Building a Thermodynamic Database for Platinum-Based Superalloys: Part III
Building a Thermodynamic Database for Platinum-Based Superalloys: Part III
RESULTS OF CALCULATIONS FROM FIRST PRINCIPLES
Work is being done at Mintek, the University of Leeds and the University of Bayreuth to build up a platinum-aluminium-chromium-ruthenium (Pt-Al-Cr-Ru) database for the prediction of phase diagrams for further alloy development by obtaining good thermodynamic descriptions of all of the possible phases in the system. Binary descriptions were combined, allowing extrapolation into the ternary systems, and experimental phase equilibrium data were compared with calculated results. Part I of this series of papers (1) addressed the Pt-Al-Ru system, and Part II (2) the Pt-Cr-Ru system. This final paper (Part III) deals with progress towards a platinum-aluminium-chromium-nickel (Pt-Al-Cr-Ni) database at the University of Bayreuth, using thermodynamic calculations from first principles to deal with the problem of sparse data. The Pt-Al-Cr-Ru and Pt-Al-Cr-Ni databases will eventually be merged to give a Pt-Al-Cr-Ni-Ru database.
Work has been ongoing in building a thermodynamic database for the prediction of phase equilibria in Pt-based superalloys (1–7). The alloys are being developed for high-temperature applications in aggressive environments. The database will aid the design of alloys by enabling the calculation of the composition and proportions of phases present in alloys of different compositions. This paper is a revised account of work presented at the conference: Southern African Institute of Mining and Metallurgy ‘Platinum Surges Ahead’ at Sun City, South Africa, from 8th to 12th October 2006 (7).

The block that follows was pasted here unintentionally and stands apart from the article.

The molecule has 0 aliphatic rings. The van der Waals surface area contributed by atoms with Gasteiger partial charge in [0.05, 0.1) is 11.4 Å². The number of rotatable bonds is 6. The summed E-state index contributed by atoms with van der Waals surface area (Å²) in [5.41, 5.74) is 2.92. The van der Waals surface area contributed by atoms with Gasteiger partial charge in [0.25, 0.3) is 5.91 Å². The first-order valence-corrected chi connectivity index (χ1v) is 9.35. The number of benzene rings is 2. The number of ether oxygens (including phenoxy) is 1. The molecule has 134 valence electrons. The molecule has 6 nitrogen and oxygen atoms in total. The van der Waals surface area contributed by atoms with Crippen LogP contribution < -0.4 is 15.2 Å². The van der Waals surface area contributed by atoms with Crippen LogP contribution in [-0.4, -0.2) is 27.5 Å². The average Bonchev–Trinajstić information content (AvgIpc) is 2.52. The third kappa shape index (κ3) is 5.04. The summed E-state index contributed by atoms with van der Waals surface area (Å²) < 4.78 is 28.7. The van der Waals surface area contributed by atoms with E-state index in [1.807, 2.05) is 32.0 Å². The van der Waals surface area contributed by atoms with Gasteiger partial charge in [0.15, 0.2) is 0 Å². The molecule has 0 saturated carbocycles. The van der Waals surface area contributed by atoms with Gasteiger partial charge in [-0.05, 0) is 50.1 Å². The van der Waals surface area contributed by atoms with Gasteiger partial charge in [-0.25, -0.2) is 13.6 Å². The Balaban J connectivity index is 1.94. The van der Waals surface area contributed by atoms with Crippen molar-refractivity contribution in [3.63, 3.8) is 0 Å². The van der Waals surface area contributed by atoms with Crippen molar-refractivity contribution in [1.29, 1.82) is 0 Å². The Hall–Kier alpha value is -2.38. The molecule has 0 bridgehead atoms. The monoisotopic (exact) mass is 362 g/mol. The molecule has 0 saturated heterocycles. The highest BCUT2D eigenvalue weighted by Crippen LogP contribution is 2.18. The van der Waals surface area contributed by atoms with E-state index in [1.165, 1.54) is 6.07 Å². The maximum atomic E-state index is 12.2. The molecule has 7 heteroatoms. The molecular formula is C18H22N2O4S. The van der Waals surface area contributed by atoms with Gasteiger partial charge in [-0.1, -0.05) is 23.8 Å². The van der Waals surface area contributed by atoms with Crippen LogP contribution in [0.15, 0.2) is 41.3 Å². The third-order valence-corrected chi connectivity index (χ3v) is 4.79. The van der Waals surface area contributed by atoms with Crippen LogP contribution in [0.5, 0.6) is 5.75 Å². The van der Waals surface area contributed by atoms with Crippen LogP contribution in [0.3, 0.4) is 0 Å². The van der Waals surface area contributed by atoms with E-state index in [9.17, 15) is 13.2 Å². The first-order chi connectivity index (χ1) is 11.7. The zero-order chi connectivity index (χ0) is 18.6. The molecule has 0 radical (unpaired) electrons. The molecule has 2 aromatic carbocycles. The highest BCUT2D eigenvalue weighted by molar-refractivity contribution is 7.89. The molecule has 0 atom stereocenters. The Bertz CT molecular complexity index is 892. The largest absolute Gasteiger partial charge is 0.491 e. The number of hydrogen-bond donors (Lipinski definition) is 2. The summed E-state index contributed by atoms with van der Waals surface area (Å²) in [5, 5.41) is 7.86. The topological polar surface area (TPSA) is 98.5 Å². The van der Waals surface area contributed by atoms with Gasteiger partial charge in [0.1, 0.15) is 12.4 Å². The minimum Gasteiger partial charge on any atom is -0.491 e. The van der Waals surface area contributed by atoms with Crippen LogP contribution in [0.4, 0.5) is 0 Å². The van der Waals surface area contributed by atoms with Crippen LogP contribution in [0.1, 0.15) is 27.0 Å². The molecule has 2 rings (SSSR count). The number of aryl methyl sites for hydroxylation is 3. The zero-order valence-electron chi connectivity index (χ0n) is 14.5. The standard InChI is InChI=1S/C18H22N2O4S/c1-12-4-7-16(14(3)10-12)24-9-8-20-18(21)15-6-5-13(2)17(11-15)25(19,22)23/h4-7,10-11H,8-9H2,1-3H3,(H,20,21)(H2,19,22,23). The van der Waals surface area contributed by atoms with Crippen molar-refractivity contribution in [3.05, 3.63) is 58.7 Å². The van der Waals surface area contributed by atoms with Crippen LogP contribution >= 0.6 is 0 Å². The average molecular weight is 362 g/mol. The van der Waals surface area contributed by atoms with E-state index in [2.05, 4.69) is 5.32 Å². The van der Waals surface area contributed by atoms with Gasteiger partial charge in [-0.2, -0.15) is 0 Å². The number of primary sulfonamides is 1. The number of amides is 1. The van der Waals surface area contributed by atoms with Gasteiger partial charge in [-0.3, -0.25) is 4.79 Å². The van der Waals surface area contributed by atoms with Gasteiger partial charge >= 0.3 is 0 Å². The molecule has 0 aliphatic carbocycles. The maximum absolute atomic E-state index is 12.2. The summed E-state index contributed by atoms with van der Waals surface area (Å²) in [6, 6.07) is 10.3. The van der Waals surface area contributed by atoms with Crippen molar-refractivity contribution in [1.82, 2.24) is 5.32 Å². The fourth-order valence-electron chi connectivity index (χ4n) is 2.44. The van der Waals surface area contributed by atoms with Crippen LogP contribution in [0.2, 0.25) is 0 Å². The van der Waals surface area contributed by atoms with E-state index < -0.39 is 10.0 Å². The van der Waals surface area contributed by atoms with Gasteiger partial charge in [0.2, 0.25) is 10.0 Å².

Part I, describing initial results for the Pt-Al-Ru system from the compound energy formalism model, was published in the July 2007 issue of Platinum Metals Review (1). Part II (2) described the different approach which was needed for the other binary and ternary combinations within the Pr-Al-Cr-Ru system, with simpler representation to allow for sparse data. This paper (Part III) completes the series by outlining work at the University of Bayreuth on the platinum-aluminium-chromium-nickel (Pt-Al-Cr-Ni) database, using thermodynamic calculations from first principles (ab initio). The Pt-Al-Cr-Ni database is eventually to be merged with the Pt-Al-Cr-Ru database to give a Pt-Al-Cr-Ni-Ru database.
Calculations from First Principles (Ab Initio)
Part II of this series of papers (2) described a simplified approach to the calculation of phase diagrams, for cases where use of the compound energy formalism model (1) is inappropriate due to the sparseness of experimental data.
At the University of Bayreuth, a different approach has been used to compensate for sparse data, using ab initio calculations to determine the enthalpy of formation of intermetallic compounds. These calculations, which are complex and time consuming, are based on density functional theory, as described by Kohn and Sham (8). The power of the technique derives from the fact that the thermodynamic results are often difficult to determine experimentally. The results can be used directly in a thermodynamic description of the alloy systems (9). The VASP program (10) has been used here to calculate the enthalpies of formation of the ordered compounds. At this stage, no magnetic contribution has been incorporated in the calculations, since there is some discrepancy in the experimental observations: for the L12-ordered CrPt3 Kussmann et al. (11) observed ferromagnetic behaviour, whereas Pickard et al. (12) observed ferrimagnetic behaviour. The total enthalpies of the pure elements were compared with those obtained by Wang et al. (13), with very good agreement.
Resulting Chromium-Platinum Phase Diagram